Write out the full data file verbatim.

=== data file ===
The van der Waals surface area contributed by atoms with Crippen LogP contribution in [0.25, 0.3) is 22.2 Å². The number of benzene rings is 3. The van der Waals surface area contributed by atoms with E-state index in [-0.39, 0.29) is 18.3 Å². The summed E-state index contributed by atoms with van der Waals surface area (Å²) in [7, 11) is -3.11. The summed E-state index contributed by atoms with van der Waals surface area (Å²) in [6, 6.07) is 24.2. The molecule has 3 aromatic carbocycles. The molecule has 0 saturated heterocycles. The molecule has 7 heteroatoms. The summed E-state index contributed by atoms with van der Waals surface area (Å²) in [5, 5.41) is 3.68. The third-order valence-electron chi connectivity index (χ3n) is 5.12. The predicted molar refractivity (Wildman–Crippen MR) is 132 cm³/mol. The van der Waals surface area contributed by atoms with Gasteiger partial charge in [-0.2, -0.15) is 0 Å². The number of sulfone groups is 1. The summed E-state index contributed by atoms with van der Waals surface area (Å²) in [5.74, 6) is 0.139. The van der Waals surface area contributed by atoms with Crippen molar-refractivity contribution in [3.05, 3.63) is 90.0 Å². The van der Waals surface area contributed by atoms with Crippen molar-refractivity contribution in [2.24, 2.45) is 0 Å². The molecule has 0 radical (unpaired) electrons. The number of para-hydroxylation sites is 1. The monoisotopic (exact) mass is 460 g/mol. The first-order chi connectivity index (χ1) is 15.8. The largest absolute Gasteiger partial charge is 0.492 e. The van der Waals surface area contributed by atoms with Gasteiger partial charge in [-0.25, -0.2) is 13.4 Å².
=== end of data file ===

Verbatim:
The van der Waals surface area contributed by atoms with Crippen LogP contribution in [0.25, 0.3) is 22.2 Å². The number of benzene rings is 3. The van der Waals surface area contributed by atoms with E-state index in [-0.39, 0.29) is 18.3 Å². The summed E-state index contributed by atoms with van der Waals surface area (Å²) in [7, 11) is -3.11. The summed E-state index contributed by atoms with van der Waals surface area (Å²) in [6, 6.07) is 24.2. The molecule has 3 aromatic carbocycles. The molecule has 0 saturated heterocycles. The molecule has 7 heteroatoms. The summed E-state index contributed by atoms with van der Waals surface area (Å²) in [5, 5.41) is 3.68. The third-order valence-electron chi connectivity index (χ3n) is 5.12. The predicted molar refractivity (Wildman–Crippen MR) is 132 cm³/mol. The van der Waals surface area contributed by atoms with Gasteiger partial charge in [-0.2, -0.15) is 0 Å². The number of sulfone groups is 1. The summed E-state index contributed by atoms with van der Waals surface area (Å²) in [5.74, 6) is 0.139. The van der Waals surface area contributed by atoms with Crippen molar-refractivity contribution in [3.05, 3.63) is 90.0 Å². The van der Waals surface area contributed by atoms with Crippen molar-refractivity contribution in [2.24, 2.45) is 0 Å². The molecule has 0 radical (unpaired) electrons. The number of para-hydroxylation sites is 1. The monoisotopic (exact) mass is 460 g/mol. The first-order chi connectivity index (χ1) is 15.8. The largest absolute Gasteiger partial charge is 0.492 e. The van der Waals surface area contributed by atoms with Gasteiger partial charge in [-0.25, -0.2) is 13.4 Å².